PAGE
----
has never been an easy talent to pin down. The main common thread, perhaps, throughout the career of the easy-going Philadelphia artist is one of experimenting. In every genre he tackles, he's always been a little out in left field. That's been true from his beginning as the DJ for the jazz-hip-hop hybrid act Digable Planets, through his robust house career, on to his latest forays into live electronic improvisation.
It's perhaps the house heads who most fiercely embraced him at first over the last decade, and King has given them plenty to get warm and fuzzy about. His signature sound is soulful and funky, chock-full of collaborations with new and exciting vocalists, but it never devolves into hippie-ish crunchiness. There's always enough of a tech-y bite to send you straight to the dance floor rather than the spa.
At the same time, recent years have seen another side of King, with experiments like 2006's The Nova Dream Sequence
, an outer-space techno adventure that ran through any number of cutting-edge gadgets, including even a hacked Gameboy Advance. It's the side you'll hear more of from King these days, who, along with his fiance, the vocalist Rucyl Mills, is lately all about Saturn Never Sleeps
. It's a monthly live improvisation night he throws in Philadelphia, fusing avant-garde electronic music with jazz and visual art. It's also a label, a blog, and generally an umbrella brand for any number of next-level projects.
But before he floats completely into orbit, King's got a last hurrah with straight-up dance music. Enter Intricate Beauty, his new artist album for Nervous Records, which he celebrates tonight at Electric Pickle. It's his final traditional dance album -- although he'll never stop DJing it, he says -- and it's a sexy, classy epilogue. You can listen to the lead single, "Now," um, now, to get a feel. It's a sunny track featuring vocals from Astrid Suryanto, which bubbles slowly into a melting puddle of soul.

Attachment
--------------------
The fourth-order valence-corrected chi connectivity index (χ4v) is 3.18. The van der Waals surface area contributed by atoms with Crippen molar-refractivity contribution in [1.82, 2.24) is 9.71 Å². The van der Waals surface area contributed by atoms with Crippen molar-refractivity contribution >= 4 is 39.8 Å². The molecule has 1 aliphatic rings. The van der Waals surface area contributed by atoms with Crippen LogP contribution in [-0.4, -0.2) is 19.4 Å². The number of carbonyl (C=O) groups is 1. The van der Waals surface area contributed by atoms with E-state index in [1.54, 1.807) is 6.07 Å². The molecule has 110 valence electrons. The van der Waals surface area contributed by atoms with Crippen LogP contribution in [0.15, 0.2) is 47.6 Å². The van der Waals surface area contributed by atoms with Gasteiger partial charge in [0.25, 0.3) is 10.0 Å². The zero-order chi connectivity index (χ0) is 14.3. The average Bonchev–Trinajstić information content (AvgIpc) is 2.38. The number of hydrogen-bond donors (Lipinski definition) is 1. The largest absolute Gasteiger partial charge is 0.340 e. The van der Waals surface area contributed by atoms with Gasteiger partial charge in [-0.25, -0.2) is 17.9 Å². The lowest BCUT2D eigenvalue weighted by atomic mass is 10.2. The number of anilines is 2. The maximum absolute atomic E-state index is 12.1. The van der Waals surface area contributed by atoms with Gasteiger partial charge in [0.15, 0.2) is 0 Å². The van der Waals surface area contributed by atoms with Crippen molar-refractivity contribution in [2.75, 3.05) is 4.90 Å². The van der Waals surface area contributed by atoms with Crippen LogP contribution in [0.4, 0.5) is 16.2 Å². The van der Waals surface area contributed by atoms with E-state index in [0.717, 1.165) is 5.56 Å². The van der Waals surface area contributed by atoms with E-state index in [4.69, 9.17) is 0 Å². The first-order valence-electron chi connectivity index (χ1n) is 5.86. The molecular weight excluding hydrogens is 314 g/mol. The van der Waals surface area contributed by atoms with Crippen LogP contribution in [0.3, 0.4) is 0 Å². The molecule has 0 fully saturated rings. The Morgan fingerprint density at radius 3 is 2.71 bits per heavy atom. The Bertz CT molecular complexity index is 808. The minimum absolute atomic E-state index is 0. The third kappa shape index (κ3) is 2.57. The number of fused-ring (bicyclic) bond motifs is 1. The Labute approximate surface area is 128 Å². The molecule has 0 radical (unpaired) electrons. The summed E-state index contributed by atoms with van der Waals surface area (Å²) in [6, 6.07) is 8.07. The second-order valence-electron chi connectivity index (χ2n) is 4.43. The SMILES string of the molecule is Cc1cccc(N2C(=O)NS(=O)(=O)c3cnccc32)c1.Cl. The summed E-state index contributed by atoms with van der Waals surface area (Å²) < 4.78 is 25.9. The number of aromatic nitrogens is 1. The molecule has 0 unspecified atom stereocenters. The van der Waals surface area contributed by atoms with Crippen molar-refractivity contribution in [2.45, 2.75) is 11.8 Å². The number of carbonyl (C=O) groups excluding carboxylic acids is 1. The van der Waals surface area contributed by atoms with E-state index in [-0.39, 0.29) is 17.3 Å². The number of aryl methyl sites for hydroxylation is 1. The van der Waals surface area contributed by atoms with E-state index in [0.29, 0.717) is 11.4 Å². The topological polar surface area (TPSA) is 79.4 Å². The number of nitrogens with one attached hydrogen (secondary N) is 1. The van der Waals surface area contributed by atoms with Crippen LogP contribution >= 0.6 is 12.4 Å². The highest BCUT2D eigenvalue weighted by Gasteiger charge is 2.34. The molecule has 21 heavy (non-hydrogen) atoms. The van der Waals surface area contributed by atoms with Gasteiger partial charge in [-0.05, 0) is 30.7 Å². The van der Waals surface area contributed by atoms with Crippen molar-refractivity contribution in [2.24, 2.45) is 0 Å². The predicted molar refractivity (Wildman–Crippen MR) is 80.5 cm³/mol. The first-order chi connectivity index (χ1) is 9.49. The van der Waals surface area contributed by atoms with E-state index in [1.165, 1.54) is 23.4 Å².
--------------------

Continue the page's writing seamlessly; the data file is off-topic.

Crossfade caught up with him recently to chat Saturn Never Sleeps, Intricate Beauty, and the wonders of Ableton Live. Check out all of King's WMC appearance details, as well as the full Q&A, below.
At the Intricate Beauty WMC event, with vocalists Astrid Suryanto and Rucyl, and DJs Vikter Duplaix, Dego (2000Black), Rich Medina, and Lumin. 9 p.m. Wednesday, March 24. Electric Pickle, 2826 N. Miami Ave., Miami. Tickets cost $15; age 21 and up. 305-456-5613; electricpicklemiami.com
At the Pacha NYC presents: Nervous All Nite party, with Oscar G., Behrouz, Chus & Ceballos, and others. Party goes from 11 p.m. to 11 a.m. the next day, Thursday, March 25. Parkwest, 30 NE 11th St., Miami. Tickets cost $30 in advance from wantickets.com; age 21 and up. 305-350-7444; stereomiami.com
A the One Night Only party, with Adultnapper, Bad Boy Bill, Josh Wink, Steve Bug, and others. Party goes from 10 p.m. to 12 p.m. the next day, Friday, March 26. The Ice Palace, 71 NW 14th St. and 59 NW 14th St., Miami. Tickets cost $45 in advance from wantickets.com; age 21 and up. 917-723-9381; madeevent.com
At the Sundae Pex pool party, with Hector Romero, Rich Medina, and others. 12 to 9 p.m. Saturday, March 27. The South Seas Hotel, 1751 Collins Ave., Miami Beach. Tickets cost $15 in advance from residentadvisor.net. 305-538-1141; southseashotel.com
Crossfade: So tell me about Saturn Never Sleeps, which you brought to Miami recently for Art Basel. It's an event, and a blog, and a label, and what else?
King Britt: Saturn Never Sleeps is a brand, basically, that we've kind of fallen into. What happened was, we were asked to curate a Sun-Ra tribute back last year in July, for a Sun-Ra exhibit that came to Philadelphia at the ICA. We put together an electronic improvisational band to kind of pay tribute to him, but in a non-traditional jazz way. We took micro-edits of all his recordings and reconstructed them live, using improvisation.
When you say "we," you mean you and your fiance?
Me and my fiance curated it, but it was me, her, Damon Bennett on keys, Tim Motzur on guitar, and Jason Senk on visuals that night. Then we thought, "Wow, this is awesome, we should do it more often." Then we got a call from the World Finance Center in New York to do the same thing over there, the same show. So we decided we needed to do the same thing every month, and bring in our favorite electronic musicians and combine them with jazz musicians.